China: Reserves, Treasuries and Yuan

Published on January 14, 2021

China’s foreign exchange reserves rose by $38.032 billion, or 1.2%, in December of 2020, standing at $3.216522 trillion by the close of the 2020 calendar year and marking the highest level for China’s FX reserves since April of 2016.

Regarding the USD portion of China’s FX reserves, data from the PBoC show that USD assets increased by $12.303 billion through the course of 2020, Euro assets by $58.414 billion, and other majors by $33.27 billion, out of a total of $108.6 billion.

** While that annual pace of dollar reserve expansion may seem modest, it includes a major dip in Q1 of 2020, and senior sources stress that the portion of USD assets in China’s reserves is still too large, and that China will continue to seek to reduce its holdings of USD assets through 2021 as part of a broader, long-term diversification strategy (see also SGH 12/17/2020; “China: RMB and Dollar Reserve Concerns”).

** On a near-term political level, Beijing is hoping, but not operating under the assumption, that relations with the US will improve under the incoming administration of President-elect Joe Biden. With that as a backdrop, and with a wary eye on the strengthening Yuan, officials see no political gain in actively selling US Treasuries.

** Our understanding, however, is that Premier Li Keqiang has given the green light to a more measured, but still steady, disinvestment policy directive of “not renewing investments” when US Treasuries mature.

Reserve Growth and the Yuan

Breaking down 2020, China’s net FX reserve increase of $108.6 billion, or 3.5%, for the year came despite a sharp drop of $47.3 billion during Covid-ravaged Q1, which turned to a net add of $51.7 in Q2, $30.2 billion in Q3, and ended the year at the sharply higher pace of $74.0 billion for Q4.

To put those numbers in context, the $108 billion total for 2020, including the drag of Q1, compares to a net increase in FX reserve levels of $35.2 billion for all of 2019, and a net decrease of $67.2 billion for 2018.

The People’s Bank of China attributes the soaring 2020 reserve levels mostly to the fall in the dollar against major currencies, and to a rise in global asset prices. For December, it estimates that $21.1 billion of the $38.0 billion increase was attributable to foreign exchange translation effects, and about $17.5 billion to rising asset prices.

But the combination of inflows, a global weakening US dollar trend, and policies focused on domestic consumption over export growth has of course also put major appreciation pressure on the Chinese renminbi, with the RMB central parity rate against the USD rising by 4,315 basis points, or 6.5%, against the USD through 2020, from 6.9762 to 6.5249.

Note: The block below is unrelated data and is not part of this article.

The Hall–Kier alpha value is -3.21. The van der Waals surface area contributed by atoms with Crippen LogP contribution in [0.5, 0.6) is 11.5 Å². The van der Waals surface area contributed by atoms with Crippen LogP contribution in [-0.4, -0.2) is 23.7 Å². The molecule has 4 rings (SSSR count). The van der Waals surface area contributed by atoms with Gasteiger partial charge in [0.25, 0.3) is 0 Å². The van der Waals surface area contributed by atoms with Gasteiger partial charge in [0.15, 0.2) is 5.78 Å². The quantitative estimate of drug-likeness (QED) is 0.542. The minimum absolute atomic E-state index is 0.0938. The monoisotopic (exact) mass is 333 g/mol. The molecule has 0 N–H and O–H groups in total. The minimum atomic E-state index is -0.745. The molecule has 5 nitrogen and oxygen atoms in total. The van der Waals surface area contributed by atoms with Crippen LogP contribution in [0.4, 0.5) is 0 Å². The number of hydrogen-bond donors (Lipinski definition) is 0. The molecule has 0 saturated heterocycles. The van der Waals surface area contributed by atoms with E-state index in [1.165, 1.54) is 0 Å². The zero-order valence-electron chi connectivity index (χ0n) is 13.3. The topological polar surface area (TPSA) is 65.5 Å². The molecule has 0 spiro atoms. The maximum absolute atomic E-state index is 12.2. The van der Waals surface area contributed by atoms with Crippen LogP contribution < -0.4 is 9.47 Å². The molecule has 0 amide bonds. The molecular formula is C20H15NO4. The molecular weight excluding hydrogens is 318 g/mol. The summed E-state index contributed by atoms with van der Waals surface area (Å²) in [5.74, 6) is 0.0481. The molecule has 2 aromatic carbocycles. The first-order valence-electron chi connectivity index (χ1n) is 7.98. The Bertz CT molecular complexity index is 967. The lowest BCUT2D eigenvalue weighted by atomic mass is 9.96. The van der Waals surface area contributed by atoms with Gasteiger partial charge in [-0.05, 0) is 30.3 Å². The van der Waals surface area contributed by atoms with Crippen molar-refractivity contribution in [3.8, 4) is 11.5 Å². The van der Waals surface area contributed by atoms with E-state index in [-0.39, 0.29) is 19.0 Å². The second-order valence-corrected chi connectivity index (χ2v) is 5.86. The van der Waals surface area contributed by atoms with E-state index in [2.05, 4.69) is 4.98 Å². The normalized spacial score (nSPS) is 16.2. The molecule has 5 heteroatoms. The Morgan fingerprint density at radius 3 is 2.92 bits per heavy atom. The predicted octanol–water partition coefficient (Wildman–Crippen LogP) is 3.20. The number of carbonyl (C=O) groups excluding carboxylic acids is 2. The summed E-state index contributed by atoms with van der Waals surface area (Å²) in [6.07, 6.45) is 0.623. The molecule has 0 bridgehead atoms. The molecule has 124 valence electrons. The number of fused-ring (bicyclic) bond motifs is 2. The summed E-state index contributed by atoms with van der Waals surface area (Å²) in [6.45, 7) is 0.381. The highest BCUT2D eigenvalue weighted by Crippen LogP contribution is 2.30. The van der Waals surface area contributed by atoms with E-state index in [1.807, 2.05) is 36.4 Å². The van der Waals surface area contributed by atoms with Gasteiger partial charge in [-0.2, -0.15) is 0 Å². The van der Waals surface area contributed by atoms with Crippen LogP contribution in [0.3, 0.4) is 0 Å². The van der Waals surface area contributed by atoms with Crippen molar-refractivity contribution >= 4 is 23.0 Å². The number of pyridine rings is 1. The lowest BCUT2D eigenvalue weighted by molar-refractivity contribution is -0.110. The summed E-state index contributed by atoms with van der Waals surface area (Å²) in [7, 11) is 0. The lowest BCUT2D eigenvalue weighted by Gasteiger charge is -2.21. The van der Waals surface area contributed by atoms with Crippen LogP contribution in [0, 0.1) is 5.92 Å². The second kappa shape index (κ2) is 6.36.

Tempering a Strengthening Yuan

Chinese officials were successful in halting that trend and putting a floor under the weakening currency at the 6.5000 level against the USD through all of December. But the buying floodgates were opened again on January 1, at least momentarily, leading to another sharp spike in the new year (see SGH 12/10/2020; “China: Sensitivity Around 6.50 RMB”).

For 2021, the PBoC expects robust capital inflows to support a “relatively strong” RMB, but officials predict the currency will hold steady against the USD through the course of the year. They vow that the central bank will do its best to dampen expectations of a one-way appreciation trend, allow greater two-way fluctuations in the RMB, and prevent the currency from “overshooting.”

PBoC officials point to two measures that were adopted since December to prevent excessive or rapid appreciation of the currency. On January 7, 2021, the PBoC lowered the upper limit ratio for cross-border financing from 1.25 to 1.0 to encourage outward investments, and before that, on December 11, 2020, it lowered the macro-prudential adjustment parameter for financial institutions from 1.25 to 1.0.

And in response to the sharp appreciation of the RMB at the start of the year, PBoC officials emphasize that the central bank will continue to step in, as needed, to prevent “disorderly fluctuations” in the currency market.

 

 

 

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